4. Sear on one side for about 2 minutes, achieving a crusty brownness.
  5. Cook for 5-8 minutes, depending on thickness of the pork chop. (Note: The pork needs to be cooked to 145 degrees.)
  6. While pork is resting, pour most of the fat from the pan into another pan, then add chicken broth, shallots and thyme. Whisk together with browned bits at the bottom of the first pan.

Final Steps

  1. Pour some of the gastrique on a plate, top with sliced pork, and top pork with a drizzle of the gastrique and a drizzle of the new pan sauce.
  2. Top that with a few fresh raspberries.
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Rooting for the Falcons? Open a Bottle of Merlot

Fresh homemade burger on wooden serving board with onion rings and glass of red wineI am a life-long Green Bay Packers fan. My Dad was born in Eau Claire, Wisconsin. But even though they obliterated the Packers in the NFC Championship Game, I will be rooting for the Atlanta Falcons in this Sunday’s Super Bowl.

I have my reasons…

  • Not every sports fan agrees with this, but when my team is knocked out of the playoffs — be it in football, baseball or basketball — I want the team that beat “us” to go all the way. That way, we can always say that we lost to the best team that season.
  • The Falcons have been around for 51 years and have never won a Super Bowl. Tom Brady, the quarterback of the New England Patriots, has been around 38 years and has won four Super Bowl games. I like to root for the underdog.
  • Ann’s Snack Bar. This is the REAL reason I want the Falcons to win — as a tribute to Miss Ann Price, who passed away in 2015 after running her eight-stool snack bar in the Kirkwood neighborhood of Atlanta for close to four decades.

Ann’s Snack Bar was (and is — it’s now operated by her sister and three brothers) known for the Ghetto Burger, a double cheeseburger that includes chili, bacon, grilled onions, ketchup, mustard and mayonnaise. You can see what it looks like, and hear from Miss Price herself, in the YouTube video below.

Miss Price ran Ann’s Snack Bar her way, complete with posted rules such as, “No cursing in the snack bar,” and, “No sitting or standing babies on the counter.” If you were willing to follow the rules, and wait outside until a stool became available inside, you could eat one of Miss Price’s burgers, cooked to order on a very small grill.

There are other places in Atlanta for good burgers — Holeman & Finch’s, Bones restaurant, One Eared Stag — but there’s nothing so sloppily wonderful as the Ghetto Burger from Ann’s Snack Bar. It has been at Atlanta institution for almost as long as the Falcons — and with a much better record.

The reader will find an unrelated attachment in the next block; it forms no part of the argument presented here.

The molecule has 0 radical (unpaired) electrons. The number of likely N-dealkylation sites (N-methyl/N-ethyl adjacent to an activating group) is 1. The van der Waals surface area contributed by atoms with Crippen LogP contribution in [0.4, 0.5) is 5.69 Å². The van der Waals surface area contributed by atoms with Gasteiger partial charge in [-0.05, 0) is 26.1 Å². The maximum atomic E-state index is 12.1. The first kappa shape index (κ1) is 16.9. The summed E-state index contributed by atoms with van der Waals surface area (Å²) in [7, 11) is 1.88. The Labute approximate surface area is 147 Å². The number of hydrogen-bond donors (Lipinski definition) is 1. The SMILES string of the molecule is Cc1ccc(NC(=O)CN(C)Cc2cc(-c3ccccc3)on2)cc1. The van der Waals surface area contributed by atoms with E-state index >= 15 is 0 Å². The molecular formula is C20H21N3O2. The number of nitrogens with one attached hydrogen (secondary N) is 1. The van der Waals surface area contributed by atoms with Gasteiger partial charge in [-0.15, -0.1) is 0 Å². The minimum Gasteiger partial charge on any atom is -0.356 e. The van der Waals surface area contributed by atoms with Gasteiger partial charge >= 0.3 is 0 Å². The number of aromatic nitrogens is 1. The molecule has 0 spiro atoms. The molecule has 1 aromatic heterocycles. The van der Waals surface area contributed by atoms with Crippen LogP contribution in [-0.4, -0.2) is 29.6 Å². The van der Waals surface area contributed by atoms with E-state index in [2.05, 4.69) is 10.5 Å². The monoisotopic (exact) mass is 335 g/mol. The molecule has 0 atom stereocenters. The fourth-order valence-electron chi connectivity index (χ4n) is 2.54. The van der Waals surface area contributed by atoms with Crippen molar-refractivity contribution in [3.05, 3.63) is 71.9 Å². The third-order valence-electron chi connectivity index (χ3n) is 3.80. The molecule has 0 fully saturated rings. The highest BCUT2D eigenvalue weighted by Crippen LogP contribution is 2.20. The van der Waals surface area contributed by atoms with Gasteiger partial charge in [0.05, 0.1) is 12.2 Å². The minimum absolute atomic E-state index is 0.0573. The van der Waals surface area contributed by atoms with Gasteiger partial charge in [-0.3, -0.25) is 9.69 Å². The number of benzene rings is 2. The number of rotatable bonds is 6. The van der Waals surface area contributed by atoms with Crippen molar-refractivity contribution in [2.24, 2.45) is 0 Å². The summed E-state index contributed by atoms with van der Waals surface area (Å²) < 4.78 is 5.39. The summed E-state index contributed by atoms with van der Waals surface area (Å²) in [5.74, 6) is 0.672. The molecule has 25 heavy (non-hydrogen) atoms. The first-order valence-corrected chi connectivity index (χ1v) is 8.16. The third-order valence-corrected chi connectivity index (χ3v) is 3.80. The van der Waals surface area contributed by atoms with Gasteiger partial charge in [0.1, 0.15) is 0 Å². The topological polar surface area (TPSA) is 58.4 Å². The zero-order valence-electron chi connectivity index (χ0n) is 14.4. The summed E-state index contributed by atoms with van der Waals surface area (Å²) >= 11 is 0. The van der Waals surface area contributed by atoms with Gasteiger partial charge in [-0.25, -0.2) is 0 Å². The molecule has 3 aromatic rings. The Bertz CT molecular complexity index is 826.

This Sunday, if you’re a Falcons fan, you may want to try making your own version of the Ghetto Burger. If you do, and as long as the chili you use is not too spicy, I’d suggest opening a nice bottle of Merlot to accompany it.

My choice: the 2015 Bilgola “Estate” Merlot from South Eastern Australia. It’s medium-bodied, food-friendly, and the perfect companion to a flavorful burger.

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Posted in Food and Wine Pairings/Recipes, Wine in the Glass

Don’t Waste a Sick Day — Drink Wine on Super Bowl Sunday!

Football SnacksIf you’re a football fan, you know that there’s one more game to be played this Sunday, and you’ve probably been soaking in all the stats and stories that the sports media has been cranking out this week.

I’m not sure whether anyone has reported on it yet, but there’s an interesting “wine story” connected with the game. You may know that the quarterback of the New England Patriots, Tom Brady, was preceded by a QB named Drew Bledsoe. What you may not know is that Bledsoe now is a winery owner.

His estate is called Doubleback. It’s located in Walla Walla, Washington, and it’s not unusual for visitors to encounter Bledsoe in the tasting room. Pretty cool for a football fan.

Now, here are a couple of fascinating “wine numbers” associated with Sunday’s game between the Patriots and the Atlanta Falcons…

  • $4,800 — Average price for a Super Bowl LI ticket — enough to purchase 22 bottles of 2006 Louis Roederer Cristal Champagne, a floral, fresh and fruitful sparkling wine that would be perfect for toasting the winning team — especially if it’s the team you’re rooting for.
  • 1.23 billion — The number of chicken wings that will be consumed this Sunday. Since most wings have at least a bit of a “kick” to them, my wine of choice to drink with them is Zinfandel — the “bigger” the better. The wine we’ll be pouring is the 2013 Grey Wolf Vineyards “Big Bad” Zinfandel, which we’ve already enjoyed with a grilled, marinated leg of lamb.
  • 51.7 million — Number of cases of beer sold on Super Bowl Sunday, which no doubt contributes to the next number…
  • 1.5 million — Number of people who call in sick to work on the day after the Super Bowl.

Don’t be one of the 1.5 million and waste a sick day. Drink wine this Sunday!

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Posted in Wine Buzz